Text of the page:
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Nature. 1997 May 22;387(6631):381-4.

Residue-based control of helix shape in beta-peptide oligomers.

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  • 1Department of Chemistry, University of Wisconsin, Madison 53706, USA.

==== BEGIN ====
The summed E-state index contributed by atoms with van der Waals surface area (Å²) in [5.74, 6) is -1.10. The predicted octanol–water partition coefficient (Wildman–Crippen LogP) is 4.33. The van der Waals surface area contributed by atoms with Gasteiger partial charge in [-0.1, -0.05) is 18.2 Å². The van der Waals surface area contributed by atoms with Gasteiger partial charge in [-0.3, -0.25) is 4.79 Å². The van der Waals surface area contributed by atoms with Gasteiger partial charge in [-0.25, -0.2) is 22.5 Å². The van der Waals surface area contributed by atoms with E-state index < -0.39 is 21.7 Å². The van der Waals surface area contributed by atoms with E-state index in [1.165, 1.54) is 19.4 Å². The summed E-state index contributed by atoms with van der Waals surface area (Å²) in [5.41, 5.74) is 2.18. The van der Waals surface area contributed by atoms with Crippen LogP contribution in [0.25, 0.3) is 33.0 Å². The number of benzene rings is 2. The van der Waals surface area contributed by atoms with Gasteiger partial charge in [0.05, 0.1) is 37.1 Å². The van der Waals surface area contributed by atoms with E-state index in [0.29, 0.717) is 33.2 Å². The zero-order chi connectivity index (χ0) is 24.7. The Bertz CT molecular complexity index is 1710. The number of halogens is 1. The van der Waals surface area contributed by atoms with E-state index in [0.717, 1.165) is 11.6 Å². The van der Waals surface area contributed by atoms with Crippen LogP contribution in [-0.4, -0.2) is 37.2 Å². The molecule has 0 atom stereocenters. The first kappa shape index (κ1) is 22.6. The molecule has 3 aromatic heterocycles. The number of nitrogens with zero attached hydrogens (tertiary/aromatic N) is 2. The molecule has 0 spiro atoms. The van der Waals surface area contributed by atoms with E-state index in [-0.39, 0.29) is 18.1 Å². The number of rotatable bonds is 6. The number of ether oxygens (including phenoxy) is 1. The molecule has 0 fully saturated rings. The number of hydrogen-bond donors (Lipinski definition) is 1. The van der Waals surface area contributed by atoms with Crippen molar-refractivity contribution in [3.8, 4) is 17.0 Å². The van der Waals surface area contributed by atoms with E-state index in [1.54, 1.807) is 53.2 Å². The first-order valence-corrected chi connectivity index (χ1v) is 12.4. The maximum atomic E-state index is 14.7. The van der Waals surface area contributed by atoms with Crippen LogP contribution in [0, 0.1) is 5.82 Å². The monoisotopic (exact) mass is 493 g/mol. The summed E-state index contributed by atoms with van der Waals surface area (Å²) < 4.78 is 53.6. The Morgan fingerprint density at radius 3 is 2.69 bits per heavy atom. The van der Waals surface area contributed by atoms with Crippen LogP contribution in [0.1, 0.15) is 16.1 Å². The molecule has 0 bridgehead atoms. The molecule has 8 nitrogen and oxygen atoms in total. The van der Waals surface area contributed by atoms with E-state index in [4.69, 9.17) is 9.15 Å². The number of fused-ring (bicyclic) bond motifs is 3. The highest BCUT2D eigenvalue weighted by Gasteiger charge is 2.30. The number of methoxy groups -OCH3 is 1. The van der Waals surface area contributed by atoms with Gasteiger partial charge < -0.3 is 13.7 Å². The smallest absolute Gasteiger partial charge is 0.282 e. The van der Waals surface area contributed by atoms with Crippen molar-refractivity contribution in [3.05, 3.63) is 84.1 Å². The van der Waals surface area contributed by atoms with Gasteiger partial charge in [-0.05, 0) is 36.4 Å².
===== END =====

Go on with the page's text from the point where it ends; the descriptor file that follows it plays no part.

Proteins and RNA are unique among known polymers in their ability to adopt compact and well-defined folding patterns. These two biopolymers can perform complex chemical operations such as catalysis and highly selective recognition, and these functions are linked to folding in that the creation of an active site requires proper juxtaposition of reactive groups. So the development of new types of polymeric backbones with well-defined and predictable folding propensities ('foldamers') might lead to molecules with useful functions. The first step in foldamer development is to identify synthetic oligomers with specific secondary structural preferences. Whereas alpha-amino acids can adopt the well-known alpha-helical motif of proteins, it was shown recently that beta-peptides constructed from carefully chosen beta-amino acids can adopt a different, stable helical conformation defined by interwoven 14-membered-ring hydrogen bonds (a 14-helix; Fig. 1a). Here we report that beta-amino acids can also be used to design beta-peptides with a very different secondary structure, a 12-helix (Fig. 1a). This demonstrates that by altering the nature of beta-peptide residues, one can exert rational control over the secondary structure.

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